Revocable Trusts and Irrevocable Trusts

Revocable Trusts and Irrevocable trusts

What is a revocable trust?
A revocable trust, more commonly known as a revocable living trust, is an estate planning tool in which the person creating the trust (the grantor) places assets in trust for the benefit of the grantor or other beneficiaries such as friends or family. Commonly the grantor names himself or herself as the trustee.
As the trustee, the grantor will also be responsible for managing the trust's assets. This is an effective and popular strategy, particularly if the value of the assets can be increased through investment or requires close management.
In the event a grantor becomes incapacitated or unwilling to continue as trustee a successor trustee can be designated to manage the trust's assets. In this capacity, revocable trusts provide a significant amount of flexibility in addressing unplanned events in the grantor’s life.
Setting Up a Revocable Trust
The mechanics of setting up a revocable living trust are similar to setting up any other type of trust. There must be a grantor, trust assets, a trustee and a trust agreement. The latter offers the grantor the ability to dictate how his or her assets will be handled, in this sense a living trust is often referred to as a living will due to its ability to serve in the same capacity as a will without the need for probate.    
When setting up a trust, the grantor will establish what can be best described as the “ground rules” for the living revocable trust. These rules are articulated in the trust agreement.  
The trust agreement, instructs the trustee on how to manage the trust's assets during the grantor’s lifetime and posthumously, specifically outlining the manner in which the assets will be distributed to the beneficiaries. In cases where the trust assets require management or investment, the trust agreement can establish the rules by which the assets will be administered.
If, during the grantor’s lifetime, the trust is not being managed properly or circumstances change making the trust unnecessary this type of trust can be revoked by the person who created the trust (the "grantor"). For those individuals who want a trust, yet require flexibility a revocable trust provides an estate planning tool which can be adapted as needed.  
What is a irrevocable trust?
Unlike a revocable trusts, irrevocable trusts cannot be modified or dissolved without the trustee's and all of the beneficiaries’ permission.  However, the same rules applicable to all trusts concerning creation and management apply. The only difference rests in the fact that a revocable trust can be modified or revoked whereas an irrevocable trust cannot be modified or revoked.
In situations in which the grantor is firm in having his or her wishes executed in a particular manner through the trust an irrevocable trust offers a way of protecting against changes to the trust that could run contrary to the grantor’s intentions.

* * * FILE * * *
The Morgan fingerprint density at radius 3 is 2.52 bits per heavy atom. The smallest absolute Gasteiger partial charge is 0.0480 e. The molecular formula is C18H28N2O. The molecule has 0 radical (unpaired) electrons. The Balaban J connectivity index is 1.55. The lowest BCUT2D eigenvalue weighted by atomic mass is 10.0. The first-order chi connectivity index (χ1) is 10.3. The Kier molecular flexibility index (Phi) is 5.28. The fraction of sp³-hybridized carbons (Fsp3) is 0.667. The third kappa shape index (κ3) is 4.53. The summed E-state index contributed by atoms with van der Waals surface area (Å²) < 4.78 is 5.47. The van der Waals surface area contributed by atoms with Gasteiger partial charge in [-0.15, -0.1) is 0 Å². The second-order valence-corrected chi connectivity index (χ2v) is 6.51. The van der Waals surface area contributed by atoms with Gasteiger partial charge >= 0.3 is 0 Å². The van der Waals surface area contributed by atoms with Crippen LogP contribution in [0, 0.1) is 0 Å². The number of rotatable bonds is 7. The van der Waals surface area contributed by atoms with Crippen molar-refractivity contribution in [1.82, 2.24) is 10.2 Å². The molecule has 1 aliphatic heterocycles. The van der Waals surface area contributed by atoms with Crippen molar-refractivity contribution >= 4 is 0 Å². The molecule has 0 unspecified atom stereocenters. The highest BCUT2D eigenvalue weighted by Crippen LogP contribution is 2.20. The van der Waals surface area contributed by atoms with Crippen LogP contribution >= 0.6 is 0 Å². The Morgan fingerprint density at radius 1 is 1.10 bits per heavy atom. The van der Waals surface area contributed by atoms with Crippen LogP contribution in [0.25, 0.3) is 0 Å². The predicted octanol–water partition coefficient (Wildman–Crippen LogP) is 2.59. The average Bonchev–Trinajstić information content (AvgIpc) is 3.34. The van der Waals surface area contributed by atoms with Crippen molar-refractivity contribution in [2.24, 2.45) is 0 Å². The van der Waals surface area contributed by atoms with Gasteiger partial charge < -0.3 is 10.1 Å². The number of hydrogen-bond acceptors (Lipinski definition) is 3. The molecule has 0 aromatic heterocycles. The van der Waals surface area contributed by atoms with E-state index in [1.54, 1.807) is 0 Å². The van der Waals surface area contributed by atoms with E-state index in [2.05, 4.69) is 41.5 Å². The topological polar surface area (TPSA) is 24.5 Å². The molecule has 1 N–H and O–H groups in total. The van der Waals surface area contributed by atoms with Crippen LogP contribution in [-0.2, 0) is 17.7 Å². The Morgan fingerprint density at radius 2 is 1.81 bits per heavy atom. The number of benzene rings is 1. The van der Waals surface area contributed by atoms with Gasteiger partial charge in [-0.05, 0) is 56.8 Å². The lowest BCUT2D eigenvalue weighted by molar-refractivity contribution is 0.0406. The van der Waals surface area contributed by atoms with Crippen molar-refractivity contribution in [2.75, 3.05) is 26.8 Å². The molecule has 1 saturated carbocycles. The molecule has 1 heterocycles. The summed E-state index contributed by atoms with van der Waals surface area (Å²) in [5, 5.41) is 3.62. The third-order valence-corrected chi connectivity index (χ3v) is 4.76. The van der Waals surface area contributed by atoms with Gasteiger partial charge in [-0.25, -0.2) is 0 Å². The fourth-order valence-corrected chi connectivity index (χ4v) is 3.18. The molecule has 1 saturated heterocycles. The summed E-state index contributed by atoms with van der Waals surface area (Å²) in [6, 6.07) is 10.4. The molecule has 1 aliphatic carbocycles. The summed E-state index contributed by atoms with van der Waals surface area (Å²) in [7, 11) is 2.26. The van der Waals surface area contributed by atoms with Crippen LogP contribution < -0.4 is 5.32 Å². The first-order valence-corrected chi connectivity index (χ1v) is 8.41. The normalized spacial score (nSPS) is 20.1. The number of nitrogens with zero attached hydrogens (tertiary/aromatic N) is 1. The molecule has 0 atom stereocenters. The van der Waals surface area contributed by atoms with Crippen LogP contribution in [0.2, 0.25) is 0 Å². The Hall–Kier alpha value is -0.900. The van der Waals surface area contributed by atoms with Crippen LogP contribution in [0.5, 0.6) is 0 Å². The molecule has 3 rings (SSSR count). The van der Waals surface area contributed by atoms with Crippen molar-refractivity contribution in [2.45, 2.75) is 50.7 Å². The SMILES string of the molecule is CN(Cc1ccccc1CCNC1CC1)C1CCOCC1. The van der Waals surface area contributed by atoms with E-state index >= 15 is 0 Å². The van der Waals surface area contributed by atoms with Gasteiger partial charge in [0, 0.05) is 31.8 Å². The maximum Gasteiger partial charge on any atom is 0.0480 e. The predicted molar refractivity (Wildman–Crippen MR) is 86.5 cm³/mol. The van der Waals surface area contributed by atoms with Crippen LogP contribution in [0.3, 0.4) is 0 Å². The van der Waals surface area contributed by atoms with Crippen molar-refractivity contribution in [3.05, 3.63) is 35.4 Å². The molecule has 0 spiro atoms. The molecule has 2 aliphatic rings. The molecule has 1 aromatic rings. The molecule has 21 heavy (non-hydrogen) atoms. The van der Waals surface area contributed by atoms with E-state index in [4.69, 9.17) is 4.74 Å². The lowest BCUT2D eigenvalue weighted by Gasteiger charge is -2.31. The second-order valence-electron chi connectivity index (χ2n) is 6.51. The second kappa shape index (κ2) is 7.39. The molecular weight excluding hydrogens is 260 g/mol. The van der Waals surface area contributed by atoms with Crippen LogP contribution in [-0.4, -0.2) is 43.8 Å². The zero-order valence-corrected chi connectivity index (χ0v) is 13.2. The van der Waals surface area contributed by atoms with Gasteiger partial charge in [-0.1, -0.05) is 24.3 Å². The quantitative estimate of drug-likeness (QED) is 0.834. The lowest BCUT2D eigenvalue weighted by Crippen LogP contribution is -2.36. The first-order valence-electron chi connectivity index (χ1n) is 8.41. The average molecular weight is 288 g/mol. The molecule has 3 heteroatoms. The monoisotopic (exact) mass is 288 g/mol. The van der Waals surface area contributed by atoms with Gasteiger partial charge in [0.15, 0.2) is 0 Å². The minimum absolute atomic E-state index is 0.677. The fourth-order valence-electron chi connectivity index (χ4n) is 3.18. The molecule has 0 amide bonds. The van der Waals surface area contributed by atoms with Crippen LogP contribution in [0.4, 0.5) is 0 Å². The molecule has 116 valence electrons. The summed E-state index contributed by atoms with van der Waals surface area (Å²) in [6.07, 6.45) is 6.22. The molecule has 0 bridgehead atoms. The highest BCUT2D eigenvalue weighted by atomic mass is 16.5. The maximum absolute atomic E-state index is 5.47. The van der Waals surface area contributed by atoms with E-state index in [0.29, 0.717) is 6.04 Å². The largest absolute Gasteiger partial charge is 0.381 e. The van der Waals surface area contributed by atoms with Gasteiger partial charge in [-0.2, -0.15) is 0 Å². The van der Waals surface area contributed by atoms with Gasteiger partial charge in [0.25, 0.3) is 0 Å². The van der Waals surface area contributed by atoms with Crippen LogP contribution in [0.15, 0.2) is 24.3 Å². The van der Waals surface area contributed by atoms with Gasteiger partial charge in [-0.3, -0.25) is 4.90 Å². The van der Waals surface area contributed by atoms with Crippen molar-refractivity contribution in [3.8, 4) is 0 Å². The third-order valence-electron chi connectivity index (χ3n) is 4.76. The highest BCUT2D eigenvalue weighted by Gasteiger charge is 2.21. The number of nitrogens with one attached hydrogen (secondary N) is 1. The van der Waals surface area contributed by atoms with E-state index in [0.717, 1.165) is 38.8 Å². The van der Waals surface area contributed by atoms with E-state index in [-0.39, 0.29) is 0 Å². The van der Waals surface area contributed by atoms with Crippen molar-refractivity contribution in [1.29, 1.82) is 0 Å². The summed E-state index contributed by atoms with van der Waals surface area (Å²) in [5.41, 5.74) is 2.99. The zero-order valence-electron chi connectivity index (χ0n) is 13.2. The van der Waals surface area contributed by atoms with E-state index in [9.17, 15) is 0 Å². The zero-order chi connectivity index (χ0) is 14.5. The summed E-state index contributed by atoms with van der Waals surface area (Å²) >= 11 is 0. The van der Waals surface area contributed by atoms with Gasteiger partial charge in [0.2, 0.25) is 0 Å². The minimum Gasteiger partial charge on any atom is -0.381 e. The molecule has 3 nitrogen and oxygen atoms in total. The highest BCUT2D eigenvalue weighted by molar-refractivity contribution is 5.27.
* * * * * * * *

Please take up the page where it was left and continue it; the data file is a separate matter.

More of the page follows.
Comparing revocable living trusts with irrevocable living trusts.
When asked to evaluate the comparative benefits between a revocable and irrevocable trusts, estate planners consider both the long-term plan of the grantor, financial implications of the plan, and the circumstances involving the beneficiaries. One cannot state that one performs better than the other. Rather how each particular estate-planning tool performs depends on individual circumstances and the grantor’s overall estate planning goals.
For example, in circumstances where the grantor’s family may contest or misuse their benefits from the estate, an irrevocable trust can ensure that the grantor’s original estate plan stays intact after their death and can ensure that estate assets will not be wasted or spent frivolously. However, a very important aspect to note is that when a person who has created a living revocable trust and then dies, that trust then reverts to an irrevocable trust.
Benefits of a Revocable Living Trust
A revocable living trust provides valuable estate planning. It allows you to exercise control over your assets during your life and upon your death.  A living trust may be used as a substitute for a will, so as circumstances change such as marriage, divorce, and children, the trust can be modified accordingly. Further, both forms of trust can significantly reduce or eliminate probate and administrative expenses. However, an irrevocable trust offers less flexibility in this regard.
An attorney experienced in establishing and managing revocable and irrevocable trusts can provide legal advice regarding what to expect from these estate-planning tools. An experienced revocable and irrevocable trusts attorney can reduce a great deal of uncertainty for those who wish to pass on assets to loved ones knowing that their will has been properly prepared and will be effective when needed. Further, an experienced attorney may be able to advise you on lowering estate costs and avoiding or lowering Federal and State tax liability on estate assets.